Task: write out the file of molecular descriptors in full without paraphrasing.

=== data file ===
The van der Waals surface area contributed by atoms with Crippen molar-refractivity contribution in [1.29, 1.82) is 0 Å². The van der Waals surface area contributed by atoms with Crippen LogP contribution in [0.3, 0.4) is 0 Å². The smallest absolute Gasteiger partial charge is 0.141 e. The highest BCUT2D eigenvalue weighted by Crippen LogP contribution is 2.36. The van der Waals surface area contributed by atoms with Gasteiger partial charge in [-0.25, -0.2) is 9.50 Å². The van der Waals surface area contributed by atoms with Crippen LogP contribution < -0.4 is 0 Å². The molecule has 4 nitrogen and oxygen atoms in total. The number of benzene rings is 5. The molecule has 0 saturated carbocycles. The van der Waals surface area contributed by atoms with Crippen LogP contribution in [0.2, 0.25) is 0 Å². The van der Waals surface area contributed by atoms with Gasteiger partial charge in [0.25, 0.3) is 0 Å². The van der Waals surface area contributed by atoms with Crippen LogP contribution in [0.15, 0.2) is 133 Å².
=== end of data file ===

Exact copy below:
The van der Waals surface area contributed by atoms with Crippen molar-refractivity contribution in [1.29, 1.82) is 0 Å². The van der Waals surface area contributed by atoms with Crippen LogP contribution in [0.3, 0.4) is 0 Å². The smallest absolute Gasteiger partial charge is 0.141 e. The highest BCUT2D eigenvalue weighted by Crippen LogP contribution is 2.36. The van der Waals surface area contributed by atoms with Gasteiger partial charge in [-0.25, -0.2) is 9.50 Å². The van der Waals surface area contributed by atoms with Crippen LogP contribution < -0.4 is 0 Å². The molecule has 4 nitrogen and oxygen atoms in total. The number of benzene rings is 5. The molecule has 0 saturated carbocycles. The van der Waals surface area contributed by atoms with Crippen LogP contribution in [0.2, 0.25) is 0 Å². The van der Waals surface area contributed by atoms with Gasteiger partial charge in [0.25, 0.3) is 0 Å². The van der Waals surface area contributed by atoms with Crippen LogP contribution in [0.15, 0.2) is 133 Å².